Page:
peer through these elements that construct layers of Athens that escape the eye, in order to be more conscious of that which Athens is: a blue-black mass of raw beauty, despair, resistance, resilience, audacity, defiance and continuity. This tableau, in which we wander, becomes a map of his own personal wandering in the city he was born in. One that proposes a different narrative to us flaneurs of Athens, that of stark, devastating and insurgent reality.

    (Read more) Close
  • Studio view

    Studio view. Photo by Adriana Glaviano.

  • Rachael's Dream

    Rachael's Dream, 2019-20, ceramic, iron, mirrors, glass, photographs, resin, found objects

  • Acropolis at the bottom

    Acropolis at the bottom, 2018, installation view, Athens School of Fine Arts, Athens, GR. Photo by Panos Kokkinias.

  • Blue-black layers over the white city

    Blue-black layers over the white city, 2017, installation view, State of Concept, Athens, GR. Photo by Panos Kokkinias. (Read more)

    (Read more)

    Iliana Fokianaki
    Athens, February 2017

    For the last ten years, the international media coverage was portraying an Athens that was burning by constant dissaray and unrest due to the continuous austerity measures that followed Greece entering the programme of the IMF in 2009. Many where those that described Greece as having a difficulty in transitioning to democracy from the 70s onwards, with a public discourse of resistance becoming accepted and applauded. However, this public discourse of resistance has a starting point much earlier than the seventies, and is part of the Greek modus operandi certainly since the formation of the Greek State in 1832. The dictatorship of Metaxas in the 30s, the Resistance against the Nazis in the 40s, followed by the clandestine resistance during the dictatorship of the 60s, resonates today with a systematic disenchantment of the Greeks with state and politics alike.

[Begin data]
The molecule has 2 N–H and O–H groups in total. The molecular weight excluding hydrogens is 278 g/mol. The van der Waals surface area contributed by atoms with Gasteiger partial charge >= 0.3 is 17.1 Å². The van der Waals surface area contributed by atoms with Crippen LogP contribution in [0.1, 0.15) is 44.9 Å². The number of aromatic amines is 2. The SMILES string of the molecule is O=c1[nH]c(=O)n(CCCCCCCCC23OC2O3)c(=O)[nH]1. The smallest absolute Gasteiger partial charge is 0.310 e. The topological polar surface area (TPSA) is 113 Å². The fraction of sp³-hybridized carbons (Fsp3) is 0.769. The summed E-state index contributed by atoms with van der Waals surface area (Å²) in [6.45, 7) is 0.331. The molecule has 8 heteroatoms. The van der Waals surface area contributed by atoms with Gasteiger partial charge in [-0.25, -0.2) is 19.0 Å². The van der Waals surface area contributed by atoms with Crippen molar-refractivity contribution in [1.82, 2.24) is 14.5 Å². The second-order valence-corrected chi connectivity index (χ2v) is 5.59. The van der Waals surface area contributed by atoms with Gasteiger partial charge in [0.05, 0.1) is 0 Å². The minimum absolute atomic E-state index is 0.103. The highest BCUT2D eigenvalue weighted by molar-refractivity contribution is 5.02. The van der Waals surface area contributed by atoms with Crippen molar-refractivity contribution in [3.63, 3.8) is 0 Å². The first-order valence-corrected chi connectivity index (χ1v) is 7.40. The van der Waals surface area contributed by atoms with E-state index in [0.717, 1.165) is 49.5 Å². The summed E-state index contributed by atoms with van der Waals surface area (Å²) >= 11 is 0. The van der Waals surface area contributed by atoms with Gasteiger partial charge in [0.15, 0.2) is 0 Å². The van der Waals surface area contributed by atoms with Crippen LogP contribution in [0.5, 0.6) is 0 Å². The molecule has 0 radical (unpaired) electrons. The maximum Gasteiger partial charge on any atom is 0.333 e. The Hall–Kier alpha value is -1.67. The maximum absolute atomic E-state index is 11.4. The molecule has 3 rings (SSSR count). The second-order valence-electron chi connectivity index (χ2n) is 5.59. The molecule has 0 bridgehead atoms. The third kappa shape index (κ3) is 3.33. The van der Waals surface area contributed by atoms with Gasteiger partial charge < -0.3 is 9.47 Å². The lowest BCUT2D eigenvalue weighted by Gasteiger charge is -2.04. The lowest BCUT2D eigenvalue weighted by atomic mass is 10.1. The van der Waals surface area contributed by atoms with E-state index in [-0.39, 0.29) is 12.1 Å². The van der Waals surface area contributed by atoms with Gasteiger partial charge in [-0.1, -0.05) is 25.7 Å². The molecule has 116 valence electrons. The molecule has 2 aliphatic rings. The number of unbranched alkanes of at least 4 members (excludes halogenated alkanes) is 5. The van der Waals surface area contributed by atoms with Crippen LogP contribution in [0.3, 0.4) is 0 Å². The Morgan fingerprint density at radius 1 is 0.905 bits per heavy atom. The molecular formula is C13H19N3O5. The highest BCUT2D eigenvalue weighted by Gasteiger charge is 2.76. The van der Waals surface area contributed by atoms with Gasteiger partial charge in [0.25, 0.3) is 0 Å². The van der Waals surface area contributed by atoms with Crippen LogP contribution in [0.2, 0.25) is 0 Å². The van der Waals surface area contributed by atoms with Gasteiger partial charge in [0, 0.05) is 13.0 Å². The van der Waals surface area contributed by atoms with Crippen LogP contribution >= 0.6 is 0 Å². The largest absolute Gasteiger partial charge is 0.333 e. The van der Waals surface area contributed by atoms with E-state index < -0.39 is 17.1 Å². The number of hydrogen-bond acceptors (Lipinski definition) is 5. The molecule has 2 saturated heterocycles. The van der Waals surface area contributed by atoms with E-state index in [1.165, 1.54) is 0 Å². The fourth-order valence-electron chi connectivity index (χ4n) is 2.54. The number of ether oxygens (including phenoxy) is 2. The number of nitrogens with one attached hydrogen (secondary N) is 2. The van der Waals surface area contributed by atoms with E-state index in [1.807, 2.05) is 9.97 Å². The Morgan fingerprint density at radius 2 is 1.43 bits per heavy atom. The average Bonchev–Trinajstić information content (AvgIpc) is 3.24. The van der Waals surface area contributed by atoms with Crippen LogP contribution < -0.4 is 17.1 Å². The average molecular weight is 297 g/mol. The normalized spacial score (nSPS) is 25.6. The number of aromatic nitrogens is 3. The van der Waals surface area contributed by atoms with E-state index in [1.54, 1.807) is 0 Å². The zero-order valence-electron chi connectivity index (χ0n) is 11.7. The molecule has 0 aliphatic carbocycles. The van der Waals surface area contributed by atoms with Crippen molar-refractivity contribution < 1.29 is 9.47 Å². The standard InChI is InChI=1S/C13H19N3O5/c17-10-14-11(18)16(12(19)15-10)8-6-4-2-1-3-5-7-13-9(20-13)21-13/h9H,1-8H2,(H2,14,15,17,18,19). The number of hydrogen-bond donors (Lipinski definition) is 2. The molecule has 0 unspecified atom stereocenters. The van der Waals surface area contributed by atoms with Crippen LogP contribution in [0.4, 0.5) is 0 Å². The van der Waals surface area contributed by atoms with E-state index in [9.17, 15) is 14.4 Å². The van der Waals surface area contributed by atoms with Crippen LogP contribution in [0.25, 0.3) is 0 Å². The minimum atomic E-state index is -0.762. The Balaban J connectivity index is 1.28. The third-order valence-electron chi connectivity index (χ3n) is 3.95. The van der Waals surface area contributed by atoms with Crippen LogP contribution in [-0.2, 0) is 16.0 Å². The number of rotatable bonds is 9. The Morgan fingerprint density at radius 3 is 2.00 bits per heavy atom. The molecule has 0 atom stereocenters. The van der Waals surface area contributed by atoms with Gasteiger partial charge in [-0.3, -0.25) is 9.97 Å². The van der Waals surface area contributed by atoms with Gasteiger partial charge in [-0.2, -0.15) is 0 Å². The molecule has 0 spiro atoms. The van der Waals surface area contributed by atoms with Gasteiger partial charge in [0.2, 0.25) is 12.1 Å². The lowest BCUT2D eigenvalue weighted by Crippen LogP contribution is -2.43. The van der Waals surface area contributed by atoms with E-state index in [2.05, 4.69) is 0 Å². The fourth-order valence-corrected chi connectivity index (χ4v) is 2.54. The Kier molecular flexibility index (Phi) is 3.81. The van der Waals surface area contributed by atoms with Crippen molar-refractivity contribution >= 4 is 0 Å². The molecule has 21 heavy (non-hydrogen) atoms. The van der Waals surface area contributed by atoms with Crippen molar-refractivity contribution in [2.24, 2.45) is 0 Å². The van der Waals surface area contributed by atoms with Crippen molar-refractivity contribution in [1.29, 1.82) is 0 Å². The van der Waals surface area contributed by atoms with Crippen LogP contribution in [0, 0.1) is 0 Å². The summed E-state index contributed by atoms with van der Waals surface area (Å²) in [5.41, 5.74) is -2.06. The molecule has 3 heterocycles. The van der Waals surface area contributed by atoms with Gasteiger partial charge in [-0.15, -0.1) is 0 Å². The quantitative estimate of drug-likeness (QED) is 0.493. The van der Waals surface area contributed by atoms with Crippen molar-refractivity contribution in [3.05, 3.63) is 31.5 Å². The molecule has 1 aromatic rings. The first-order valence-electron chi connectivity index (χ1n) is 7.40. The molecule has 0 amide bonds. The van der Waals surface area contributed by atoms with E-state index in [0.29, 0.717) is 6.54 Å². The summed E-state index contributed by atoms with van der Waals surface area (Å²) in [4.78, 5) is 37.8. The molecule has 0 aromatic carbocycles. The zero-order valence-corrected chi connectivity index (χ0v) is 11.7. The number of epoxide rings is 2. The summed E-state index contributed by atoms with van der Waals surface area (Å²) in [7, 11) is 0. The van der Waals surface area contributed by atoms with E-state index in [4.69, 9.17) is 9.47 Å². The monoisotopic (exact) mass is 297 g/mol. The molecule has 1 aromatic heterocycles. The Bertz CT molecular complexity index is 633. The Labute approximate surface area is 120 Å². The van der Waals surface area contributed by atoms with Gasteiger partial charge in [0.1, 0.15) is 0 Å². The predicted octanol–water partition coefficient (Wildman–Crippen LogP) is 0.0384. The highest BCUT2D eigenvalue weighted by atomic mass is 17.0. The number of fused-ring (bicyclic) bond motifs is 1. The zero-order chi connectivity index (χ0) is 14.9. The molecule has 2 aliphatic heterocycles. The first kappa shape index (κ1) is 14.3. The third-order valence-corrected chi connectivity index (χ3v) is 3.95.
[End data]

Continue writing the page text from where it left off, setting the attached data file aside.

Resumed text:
Greece has had a tumulous past and has always been weary if not rebellious against the foreign interventions that have been constant in its political histories since the 17th century. The city of Athens remains a witness of such intrusions, and its inhabitants through public defiance, imprint these histories on the city’s architectural morphology. These intrusions and interferences of course gave Athens particularly since the 17th century onwards, a relation to the West, as well as, an agonising comparison with a “civilized” world, the Greeks would want to reach.